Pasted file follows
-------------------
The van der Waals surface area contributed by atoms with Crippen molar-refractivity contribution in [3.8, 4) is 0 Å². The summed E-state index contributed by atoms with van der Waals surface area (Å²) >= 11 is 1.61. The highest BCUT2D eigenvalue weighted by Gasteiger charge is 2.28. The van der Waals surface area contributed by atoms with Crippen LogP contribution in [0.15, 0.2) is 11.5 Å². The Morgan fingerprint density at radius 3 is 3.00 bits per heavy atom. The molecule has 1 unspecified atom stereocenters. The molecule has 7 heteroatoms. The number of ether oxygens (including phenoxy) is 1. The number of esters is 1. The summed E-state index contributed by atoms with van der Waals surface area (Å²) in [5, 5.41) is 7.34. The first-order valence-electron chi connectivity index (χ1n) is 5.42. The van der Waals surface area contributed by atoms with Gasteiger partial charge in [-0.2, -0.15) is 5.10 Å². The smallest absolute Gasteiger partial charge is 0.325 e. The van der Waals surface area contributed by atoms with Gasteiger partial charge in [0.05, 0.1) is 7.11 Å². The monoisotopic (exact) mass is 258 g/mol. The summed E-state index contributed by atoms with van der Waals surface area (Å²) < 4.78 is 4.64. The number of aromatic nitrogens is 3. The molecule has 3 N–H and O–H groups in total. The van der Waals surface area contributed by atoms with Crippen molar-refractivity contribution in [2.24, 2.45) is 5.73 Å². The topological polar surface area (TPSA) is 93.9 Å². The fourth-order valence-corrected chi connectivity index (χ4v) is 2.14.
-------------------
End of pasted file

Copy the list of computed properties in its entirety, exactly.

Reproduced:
The van der Waals surface area contributed by atoms with Crippen molar-refractivity contribution in [3.8, 4) is 0 Å². The summed E-state index contributed by atoms with van der Waals surface area (Å²) >= 11 is 1.61. The highest BCUT2D eigenvalue weighted by Gasteiger charge is 2.28. The van der Waals surface area contributed by atoms with Crippen LogP contribution in [0.15, 0.2) is 11.5 Å². The Morgan fingerprint density at radius 3 is 3.00 bits per heavy atom. The molecule has 1 unspecified atom stereocenters. The molecule has 7 heteroatoms. The number of ether oxygens (including phenoxy) is 1. The number of esters is 1. The summed E-state index contributed by atoms with van der Waals surface area (Å²) in [5, 5.41) is 7.34. The first-order valence-electron chi connectivity index (χ1n) is 5.42. The van der Waals surface area contributed by atoms with Gasteiger partial charge in [-0.2, -0.15) is 5.10 Å². The smallest absolute Gasteiger partial charge is 0.325 e. The van der Waals surface area contributed by atoms with Gasteiger partial charge in [0.05, 0.1) is 7.11 Å². The monoisotopic (exact) mass is 258 g/mol. The summed E-state index contributed by atoms with van der Waals surface area (Å²) < 4.78 is 4.64. The number of aromatic nitrogens is 3. The molecule has 3 N–H and O–H groups in total. The van der Waals surface area contributed by atoms with Crippen molar-refractivity contribution in [2.24, 2.45) is 5.73 Å². The topological polar surface area (TPSA) is 93.9 Å². The fourth-order valence-corrected chi connectivity index (χ4v) is 2.14.